Martha Jane Starr, Bibliographic Essay

Martha Jane Starr Collection. Dr. Kenneth J. LaBudde Department of Special Collections. Miller Nichols Library. University of Missouri-Kansas City. Kansas City, MO.

When writing a biographic work, no source can compare to the voice of the subject themselves. Sometimes, however, this voice must be found in sources other than interviews. For Starr, her voice can still be found in the Martha Jane Starr Collection. Housed in the Dr. Kenneth J. LaBudde Special Collection at the University of Missouri-Kansas City, this collection consists of 29 boxes worth of papers, photos, and ephemera concerning the lives of Martha Jane and John Starr. Martha Jane Starr donated the majority of the collection with an addendum donated by Mary Kay McPhee after Starr’s passing. This collection not only showcases the personal history of Starr but archives the organizations that she was part of and created, many of which no longer exist. Starr saved the internal documents of every organization she served in, resulting in a plethora of information on these groups and organizations. These documents, however, lack the perspective of the activist herself. Interviews, personal correspondence and writings, help to fill this gap, as they relate Starr’s life and work through her own eyes. While this short biography focuses on Starr’s time with the Family Study Center, her life was multi-faceted as is her collection. She was an exquisite needle pointer, wrote children’s books, hosted incredible parties, and funded a butterfly exhibit at Powell Gardens just to name a few. There is still much more to tell about Martha Jane Starr, and fortunately her archival collection is ready to share those stories.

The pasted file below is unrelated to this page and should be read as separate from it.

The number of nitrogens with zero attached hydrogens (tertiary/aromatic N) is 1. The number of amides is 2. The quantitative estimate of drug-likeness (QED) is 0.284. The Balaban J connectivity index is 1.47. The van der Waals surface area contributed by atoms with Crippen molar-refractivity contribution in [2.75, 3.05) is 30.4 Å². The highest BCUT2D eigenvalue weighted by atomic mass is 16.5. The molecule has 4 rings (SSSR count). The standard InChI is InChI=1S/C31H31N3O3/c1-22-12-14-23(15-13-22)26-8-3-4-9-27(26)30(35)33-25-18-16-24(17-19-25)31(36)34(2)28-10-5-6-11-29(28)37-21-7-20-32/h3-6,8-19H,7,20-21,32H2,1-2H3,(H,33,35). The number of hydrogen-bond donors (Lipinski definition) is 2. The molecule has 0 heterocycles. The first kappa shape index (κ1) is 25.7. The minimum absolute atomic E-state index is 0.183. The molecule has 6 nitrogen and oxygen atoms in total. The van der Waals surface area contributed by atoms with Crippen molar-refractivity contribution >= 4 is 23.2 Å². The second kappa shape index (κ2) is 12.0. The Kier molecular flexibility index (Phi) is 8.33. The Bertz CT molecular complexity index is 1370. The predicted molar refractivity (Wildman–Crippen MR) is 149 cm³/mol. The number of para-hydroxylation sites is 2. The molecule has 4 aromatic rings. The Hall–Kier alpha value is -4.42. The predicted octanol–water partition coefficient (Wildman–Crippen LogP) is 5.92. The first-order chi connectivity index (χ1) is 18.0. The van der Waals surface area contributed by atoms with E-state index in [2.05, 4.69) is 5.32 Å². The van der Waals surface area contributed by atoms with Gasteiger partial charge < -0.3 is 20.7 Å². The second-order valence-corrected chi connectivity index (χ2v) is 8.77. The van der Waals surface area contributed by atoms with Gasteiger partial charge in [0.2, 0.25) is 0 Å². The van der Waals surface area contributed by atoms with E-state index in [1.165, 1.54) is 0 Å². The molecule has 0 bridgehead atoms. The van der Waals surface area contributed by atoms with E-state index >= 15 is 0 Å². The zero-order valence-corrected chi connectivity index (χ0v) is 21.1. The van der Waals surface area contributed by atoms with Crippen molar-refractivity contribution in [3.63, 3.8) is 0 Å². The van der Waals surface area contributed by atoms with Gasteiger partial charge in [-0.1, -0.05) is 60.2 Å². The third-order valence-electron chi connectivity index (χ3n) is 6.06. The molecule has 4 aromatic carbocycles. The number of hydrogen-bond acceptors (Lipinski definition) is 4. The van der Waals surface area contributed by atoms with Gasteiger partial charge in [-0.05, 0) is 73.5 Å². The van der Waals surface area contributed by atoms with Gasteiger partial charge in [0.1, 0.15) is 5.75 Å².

Making Marriage Work: A History of Marriage and Divorce in the Twentieth-Century United States. By Kristin Celello. (Chapel Hill: The University of North Carolina Press, 2009. Pp. 230. $22.95.)

There are many excellent sources that document the history of marriage going back to ancient civilizations. However, Making Marriage Work: A History of Marriage and Divorce in the Twentieth Century, by Kristin Celello, presents an informative and especially pertinent exploration of marriage in modern America. Celello focuses on the changes that the institution of marriage has undergone and the ways in which Americans have viewed, participated, and valued it. The focus of this book is on the revolutionary idea of marriage as work, a response to the war marriages of the 1940s and 1950s. As modern American marriages were not created for utilitarian purposes but rather for personal fulfillment, this changed what a successful marriage meant. If the union was no longer fulfilling then there was no reason to stay married. Marriage, however, was more important than a union between two people. For many, marriage equated family, which was seen as the building block of American society. Thus increasing numbers of divorces signaled a crumbling nation, and with this came numerous “experts” who created the field of relationship counseling and marriage enrichment. The tendency to put the responsibility for the relationship on the woman’s shoulders was exposed by the feminists through the 1960s and 1970s who believed that equal responsibility should be given to both the man and woman. Evolving gender rolls through the 1980s and 1990s redefined how marriage operated. Celello concludes by positing that though marriage as an institution has changed, Americans continue to value it and strive more than ever to make marriage work.